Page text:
Opportunities for retail brands to extend into insurance

Retailers entering insurance: five questions with Quotall

It’s no secret – there is a growing trend for large retailers to explore insurance channels to expand their ecommerce services. So what are the opportunities and challenges for retailers and the insurance industry?

Quotall’s team, led by CEO Simon Ball, recently structured a unique and pioneering deal with leading office supplies provider Office Depot Europe (ODE) supporting their launch into insurance, initially through ODE’s Viking UK brand.

So why is insurance such an interesting opportunity for retailers and digital businesses? Here are five questions with Simon Ball:

1. Why do you think non-insurance brands are increasingly exploring insurance as a new line of business?

Simon: Digital businesses such as large retailers with an established online presence tend to be much closer to their customer than other industries, and this makes them better positioned to identify and satisfy customer needs.

I think there is a recognition that the retailers that will succeed in the future are those that have multi-channel relationships with their customers, and are meeting demand for more joined up, relevant ecommerce services.

Insurance is increasingly seen as an interesting adjacent revenue pool with attractive margins at a time when retail businesses are in the midst of digital transformation across every aspect of their service.

This makes it easier for retailers to set up a successful B2B2C insurance offering, presenting broader services to their customer base, particularly if digital integration is supported by leading edge insurtech like the Quotall platform.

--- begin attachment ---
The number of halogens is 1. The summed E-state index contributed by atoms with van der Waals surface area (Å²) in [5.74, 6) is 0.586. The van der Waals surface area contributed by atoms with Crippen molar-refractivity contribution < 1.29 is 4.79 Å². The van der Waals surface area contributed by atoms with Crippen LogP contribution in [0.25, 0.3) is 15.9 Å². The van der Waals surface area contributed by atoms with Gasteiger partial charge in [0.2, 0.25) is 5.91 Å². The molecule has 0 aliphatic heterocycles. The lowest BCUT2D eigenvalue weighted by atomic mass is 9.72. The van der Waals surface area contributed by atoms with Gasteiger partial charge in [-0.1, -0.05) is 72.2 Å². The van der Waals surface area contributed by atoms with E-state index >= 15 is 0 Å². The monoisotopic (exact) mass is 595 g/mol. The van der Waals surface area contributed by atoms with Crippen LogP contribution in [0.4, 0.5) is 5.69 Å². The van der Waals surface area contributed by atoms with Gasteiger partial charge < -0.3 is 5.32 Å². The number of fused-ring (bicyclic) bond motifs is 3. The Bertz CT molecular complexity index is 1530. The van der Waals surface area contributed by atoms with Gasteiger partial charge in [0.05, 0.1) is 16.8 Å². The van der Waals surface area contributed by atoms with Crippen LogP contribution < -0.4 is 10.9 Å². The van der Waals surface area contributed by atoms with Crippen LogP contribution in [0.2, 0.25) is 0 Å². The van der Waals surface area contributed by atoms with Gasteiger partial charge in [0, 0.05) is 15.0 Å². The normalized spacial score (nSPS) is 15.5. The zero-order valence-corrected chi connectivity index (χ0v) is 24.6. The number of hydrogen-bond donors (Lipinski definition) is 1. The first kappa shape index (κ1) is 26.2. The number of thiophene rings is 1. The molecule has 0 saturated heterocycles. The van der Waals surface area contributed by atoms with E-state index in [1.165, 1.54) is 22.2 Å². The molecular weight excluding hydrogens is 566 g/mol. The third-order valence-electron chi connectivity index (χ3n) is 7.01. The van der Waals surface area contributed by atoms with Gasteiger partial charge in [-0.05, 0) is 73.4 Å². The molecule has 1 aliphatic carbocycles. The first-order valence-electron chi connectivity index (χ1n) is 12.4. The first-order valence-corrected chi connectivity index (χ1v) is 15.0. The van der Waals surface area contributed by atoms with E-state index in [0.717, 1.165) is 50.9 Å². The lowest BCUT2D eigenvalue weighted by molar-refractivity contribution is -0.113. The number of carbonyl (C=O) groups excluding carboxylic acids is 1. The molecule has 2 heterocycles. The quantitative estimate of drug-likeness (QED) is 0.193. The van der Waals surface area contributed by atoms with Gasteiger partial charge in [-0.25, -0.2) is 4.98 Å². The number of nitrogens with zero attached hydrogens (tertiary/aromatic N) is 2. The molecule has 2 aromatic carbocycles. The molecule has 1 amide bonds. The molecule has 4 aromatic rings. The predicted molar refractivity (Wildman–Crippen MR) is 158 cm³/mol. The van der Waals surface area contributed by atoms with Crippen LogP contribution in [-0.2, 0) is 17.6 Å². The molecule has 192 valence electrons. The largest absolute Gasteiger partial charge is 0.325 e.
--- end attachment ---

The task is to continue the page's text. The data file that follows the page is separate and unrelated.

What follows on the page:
2. What are the key questions that large retailers like ODE should ask themselves when planning an insurance offering?

Simon: The initial programme we worked on with ODE is the result of 18 months careful planning and market research, so I can say with confidence that there are a lot of questions retailers will want to explore first.

Customer experience consistently ranks first for retailers as a means of differentiation, so branding, customer journey, customer data, product and excellent service levels are all critical USPs for their business.

The central question is who has end-to-end control of the customer experience for the insurance offering? Often we hear that retailers have explored an insurance launch, but found the insurance community inflexible, particularly when it comes to these key issues.

Instead, they are told they must launch on a fixed platform, with fixed terms such as distribution costs and commissions, and very little control over data, renewal rights and wider ecommerce opportunities. But the experience that retailers are looking for is really the opposite of this.

We believe that the commercial framework we’ve put together for ODE with Markerstudy is the first deal of its kind which ticks these essential boxes for most retail businesses.

3. Do you expect more retailers to launch in insurance? If so, why?